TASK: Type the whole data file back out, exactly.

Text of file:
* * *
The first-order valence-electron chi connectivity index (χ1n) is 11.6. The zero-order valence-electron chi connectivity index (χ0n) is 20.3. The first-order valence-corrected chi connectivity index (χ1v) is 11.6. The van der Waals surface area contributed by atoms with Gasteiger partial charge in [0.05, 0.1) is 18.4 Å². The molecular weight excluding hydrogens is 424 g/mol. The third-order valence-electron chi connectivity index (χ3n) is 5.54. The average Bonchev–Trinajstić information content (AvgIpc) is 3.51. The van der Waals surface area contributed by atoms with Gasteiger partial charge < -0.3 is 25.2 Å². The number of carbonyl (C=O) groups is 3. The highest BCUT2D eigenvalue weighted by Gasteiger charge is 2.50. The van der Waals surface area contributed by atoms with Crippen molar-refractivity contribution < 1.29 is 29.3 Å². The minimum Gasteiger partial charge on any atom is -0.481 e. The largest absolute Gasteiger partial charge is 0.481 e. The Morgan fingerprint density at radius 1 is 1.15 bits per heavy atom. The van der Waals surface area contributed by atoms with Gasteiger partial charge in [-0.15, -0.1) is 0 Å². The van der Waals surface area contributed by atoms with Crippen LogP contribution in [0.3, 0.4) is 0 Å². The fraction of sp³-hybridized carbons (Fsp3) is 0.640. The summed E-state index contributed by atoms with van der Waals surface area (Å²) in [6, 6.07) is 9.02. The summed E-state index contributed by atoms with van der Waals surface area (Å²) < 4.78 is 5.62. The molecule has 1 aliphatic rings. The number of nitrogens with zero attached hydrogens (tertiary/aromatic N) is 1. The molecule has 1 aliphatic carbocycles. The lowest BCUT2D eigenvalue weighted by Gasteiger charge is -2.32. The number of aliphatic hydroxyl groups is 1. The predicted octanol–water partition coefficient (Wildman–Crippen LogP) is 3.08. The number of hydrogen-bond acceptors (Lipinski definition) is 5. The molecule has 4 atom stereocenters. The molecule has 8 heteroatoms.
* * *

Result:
The first-order valence-electron chi connectivity index (χ1n) is 11.6. The zero-order valence-electron chi connectivity index (χ0n) is 20.3. The first-order valence-corrected chi connectivity index (χ1v) is 11.6. The van der Waals surface area contributed by atoms with Gasteiger partial charge in [0.05, 0.1) is 18.4 Å². The molecular weight excluding hydrogens is 424 g/mol. The third-order valence-electron chi connectivity index (χ3n) is 5.54. The average Bonchev–Trinajstić information content (AvgIpc) is 3.51. The van der Waals surface area contributed by atoms with Gasteiger partial charge < -0.3 is 25.2 Å². The number of carbonyl (C=O) groups is 3. The highest BCUT2D eigenvalue weighted by Gasteiger charge is 2.50. The van der Waals surface area contributed by atoms with Crippen molar-refractivity contribution < 1.29 is 29.3 Å². The minimum Gasteiger partial charge on any atom is -0.481 e. The largest absolute Gasteiger partial charge is 0.481 e. The Morgan fingerprint density at radius 1 is 1.15 bits per heavy atom. The van der Waals surface area contributed by atoms with Gasteiger partial charge in [-0.15, -0.1) is 0 Å². The van der Waals surface area contributed by atoms with Crippen LogP contribution in [0.3, 0.4) is 0 Å². The fraction of sp³-hybridized carbons (Fsp3) is 0.640. The summed E-state index contributed by atoms with van der Waals surface area (Å²) in [6, 6.07) is 9.02. The summed E-state index contributed by atoms with van der Waals surface area (Å²) < 4.78 is 5.62. The molecule has 1 aliphatic rings. The number of nitrogens with zero attached hydrogens (tertiary/aromatic N) is 1. The molecule has 1 aliphatic carbocycles. The lowest BCUT2D eigenvalue weighted by Gasteiger charge is -2.32. The number of aliphatic hydroxyl groups is 1. The predicted octanol–water partition coefficient (Wildman–Crippen LogP) is 3.08. The number of hydrogen-bond acceptors (Lipinski definition) is 5. The molecule has 4 atom stereocenters. The molecule has 8 heteroatoms.